Friday, July 8, 2011

To Kill a Mockingbird



Unable to find images of the 1960 Pulitzer Prize winning novel, To Kill a Mockingbird by Harper Lee, or a photo of Gregory Peck, I discovered this image of hungry baby mockingbirds. Adult mockingbirds are known to be staunch defenders of their family nest.

In less than a week, children and YA writers will gather in Montpelier for a weekend alumni residency at the Vermont College of Fine Arts. In preparation, I read To Kill a Mockingbird, and as I did, found myself thinking a great deal about parents, often portrayed in the children's literature.

As I read To Kill a Mockingbird, I found that I envied Scout for having Atticus Finch for a father. That is not to say that my dad wasn't a fine father, he was, but it was just that Atticus seemed the absolute perfect father for a daughter. That I pictured Gregory Peck as he appeared in the movie, and heard his voice as I read, only added to that.

Parenting happens to be an important topic in many of my previous posts because parents are often present in children's lit, or absent and obviously so. In narratives, when child or teen protagonists get into serious trouble, the author usually has created parents who, if they are not absent, are troubled. It adds to the profluency of the plot. But in Harper Lee's novel, we have the opposite. After all, Scout needs someone to provide sane perspective concerning the racism in community outside her home.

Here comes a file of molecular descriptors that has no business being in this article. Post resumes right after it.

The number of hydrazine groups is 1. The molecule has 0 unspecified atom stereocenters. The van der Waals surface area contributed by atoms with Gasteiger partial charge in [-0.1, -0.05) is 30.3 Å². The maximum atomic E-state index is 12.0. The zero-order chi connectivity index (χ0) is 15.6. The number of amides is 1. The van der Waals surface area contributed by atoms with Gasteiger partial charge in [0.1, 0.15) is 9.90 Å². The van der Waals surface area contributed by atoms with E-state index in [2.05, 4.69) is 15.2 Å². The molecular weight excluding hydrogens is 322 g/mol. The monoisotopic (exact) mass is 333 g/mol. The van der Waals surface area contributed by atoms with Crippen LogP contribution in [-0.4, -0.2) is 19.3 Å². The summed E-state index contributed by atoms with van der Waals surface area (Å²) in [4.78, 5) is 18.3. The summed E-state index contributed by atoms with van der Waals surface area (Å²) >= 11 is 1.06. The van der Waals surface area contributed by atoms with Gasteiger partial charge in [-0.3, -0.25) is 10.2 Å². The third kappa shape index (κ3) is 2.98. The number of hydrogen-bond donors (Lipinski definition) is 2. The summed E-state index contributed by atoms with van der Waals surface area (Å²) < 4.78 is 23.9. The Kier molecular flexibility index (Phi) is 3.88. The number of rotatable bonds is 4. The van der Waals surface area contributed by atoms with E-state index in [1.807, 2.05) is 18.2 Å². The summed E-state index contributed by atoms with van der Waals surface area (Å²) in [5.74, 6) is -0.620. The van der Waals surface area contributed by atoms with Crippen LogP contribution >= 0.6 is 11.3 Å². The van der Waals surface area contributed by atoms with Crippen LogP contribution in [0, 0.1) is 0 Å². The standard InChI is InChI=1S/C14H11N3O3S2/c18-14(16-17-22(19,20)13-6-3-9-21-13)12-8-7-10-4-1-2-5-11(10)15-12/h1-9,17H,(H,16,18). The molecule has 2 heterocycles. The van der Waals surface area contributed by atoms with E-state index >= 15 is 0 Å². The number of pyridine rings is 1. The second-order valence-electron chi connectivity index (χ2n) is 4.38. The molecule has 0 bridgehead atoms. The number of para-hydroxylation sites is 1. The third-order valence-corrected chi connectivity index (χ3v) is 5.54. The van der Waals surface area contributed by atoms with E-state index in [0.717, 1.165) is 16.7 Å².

Why do I so admire Atticus? Many reasons. He loves his children and shows it, he has no problem allowing Scout to be the girl she is, dungarees and all. He encourages his children to think for themselves and to be compassionate, even to those who are mean and don't deserve it.

For anyone who might be perplexed on the subject of parenting, To Kill a Mockingbird is well worth the read, as good as any parenting text. Atticus teaches by example.  I doubt that Harper Lee set out to instruct anyone concerning parenting. She saw her book as a simple love story. Still, there is much to learn about what children need in a parent, and more, evoked through Harper Lee's amazing narrative.

My next post will appear in August. I am focusing on my own writing, enjoying a course on memoir given by poet Georgia Popoff, and spending the summer outside, as much as possible.

Summer in Central New York is short and not to be missed!

Enjoy yours.




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